Digital Secretary Nicky Morgan launches £30m rural 5G competition

Digital Secretary Nicky Morgan has launched a £30 million UK-wide competition to spark a tech revolution in countryside communities and help rural Britain seize the opportunities of 5G technology.

Up to ten rural locations will be chosen to run innovative trials of 5G applications and stimulate commercial investment in 5G technology which offers mobile speeds 10 to 20 times faster than previous generations.

The Rural Connected Communities competition is the latest wave of £200 million funding to pioneer 5G testbeds across the country and deliver the benefits of the highest speeds of mobile connectivity available.

The new funding will build on projects like these and trial other uses of 5G in rural communities to help drive business growth, enhance lives and encourage innovation.

Digital Secretary Nicky Morgan said: “The British countryside has always been a hotbed of pioneering industries and we’re making sure our rural communities aren’t left behind in the digital age.”

Phil Sorsky, vice president, International at CommScope commented “We’re currently in the cautious early adoption stage of 5G, and some consumers in the UK have already received a first taste of the tech in specific geographic locations, using certain applications, none of which are ubiquitous or cost-optimised. As such, it is positive to see the Government investing in the commercial applications of 5G in rural areas, as the technology means so much more than just quicker download speeds for consumers in major cities.”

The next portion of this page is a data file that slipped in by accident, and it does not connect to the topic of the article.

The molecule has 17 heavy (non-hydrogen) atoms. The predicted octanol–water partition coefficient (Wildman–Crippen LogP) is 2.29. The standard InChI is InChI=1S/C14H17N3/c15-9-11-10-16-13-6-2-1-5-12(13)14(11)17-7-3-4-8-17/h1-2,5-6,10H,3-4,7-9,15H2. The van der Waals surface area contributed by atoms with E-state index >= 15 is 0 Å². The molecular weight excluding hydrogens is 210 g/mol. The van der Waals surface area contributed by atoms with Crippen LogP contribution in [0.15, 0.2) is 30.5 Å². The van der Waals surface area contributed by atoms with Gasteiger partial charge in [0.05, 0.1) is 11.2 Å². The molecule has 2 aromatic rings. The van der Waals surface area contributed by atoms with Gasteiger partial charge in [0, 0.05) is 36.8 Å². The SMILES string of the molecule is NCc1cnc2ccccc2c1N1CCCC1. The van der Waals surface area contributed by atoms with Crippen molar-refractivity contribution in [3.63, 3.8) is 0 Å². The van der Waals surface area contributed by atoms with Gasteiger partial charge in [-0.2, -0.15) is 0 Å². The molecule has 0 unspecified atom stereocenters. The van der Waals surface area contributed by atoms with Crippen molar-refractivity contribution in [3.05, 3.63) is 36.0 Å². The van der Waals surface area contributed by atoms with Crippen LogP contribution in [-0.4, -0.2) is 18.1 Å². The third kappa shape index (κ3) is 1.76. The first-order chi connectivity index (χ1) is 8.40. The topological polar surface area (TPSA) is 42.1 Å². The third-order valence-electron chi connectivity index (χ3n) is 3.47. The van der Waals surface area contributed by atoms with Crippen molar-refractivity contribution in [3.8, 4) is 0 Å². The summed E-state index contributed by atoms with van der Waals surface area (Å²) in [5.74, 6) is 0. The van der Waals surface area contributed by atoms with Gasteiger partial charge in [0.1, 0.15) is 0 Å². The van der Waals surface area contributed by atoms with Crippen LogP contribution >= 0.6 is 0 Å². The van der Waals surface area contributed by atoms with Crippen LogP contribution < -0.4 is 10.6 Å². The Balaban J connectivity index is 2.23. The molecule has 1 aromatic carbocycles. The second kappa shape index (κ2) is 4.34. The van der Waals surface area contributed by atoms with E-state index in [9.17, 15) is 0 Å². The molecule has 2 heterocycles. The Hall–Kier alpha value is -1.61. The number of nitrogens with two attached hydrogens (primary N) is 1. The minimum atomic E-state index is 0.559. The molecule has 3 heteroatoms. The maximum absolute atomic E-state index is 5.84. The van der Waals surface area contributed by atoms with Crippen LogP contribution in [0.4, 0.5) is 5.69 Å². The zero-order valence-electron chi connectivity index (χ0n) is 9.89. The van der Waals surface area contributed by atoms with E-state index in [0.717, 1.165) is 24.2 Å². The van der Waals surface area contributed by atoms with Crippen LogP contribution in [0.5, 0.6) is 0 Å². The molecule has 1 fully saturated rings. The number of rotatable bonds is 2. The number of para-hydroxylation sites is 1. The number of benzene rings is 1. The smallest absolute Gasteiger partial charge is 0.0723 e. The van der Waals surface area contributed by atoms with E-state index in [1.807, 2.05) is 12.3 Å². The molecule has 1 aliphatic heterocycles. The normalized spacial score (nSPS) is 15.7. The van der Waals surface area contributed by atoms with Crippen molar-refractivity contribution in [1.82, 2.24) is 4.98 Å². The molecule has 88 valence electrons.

“Connected devices are talking to each other and making decisions without human intervention. As machines become smarter with more data, factories are producing more and becoming more efficient; this process will only be accelerated by the 5G roll-out, boosting the productivity and output of the UK economy and bringing huge benefit to every corner of the country.”

“5G will also begin to enable the wider use of virtual and augmented reality in the manufacturing industry, for example assisting workers with complex assembly tasks and quality control, through lower latency and greater consistency, or assisting utilities workers in remote areas to find a hidden duct or manhole and so making faster repairs. It is crucial that rural areas also have access to this technology, enabling innovation across a wide range of industries.”

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David Dungay

Editor - Comms Business Magazine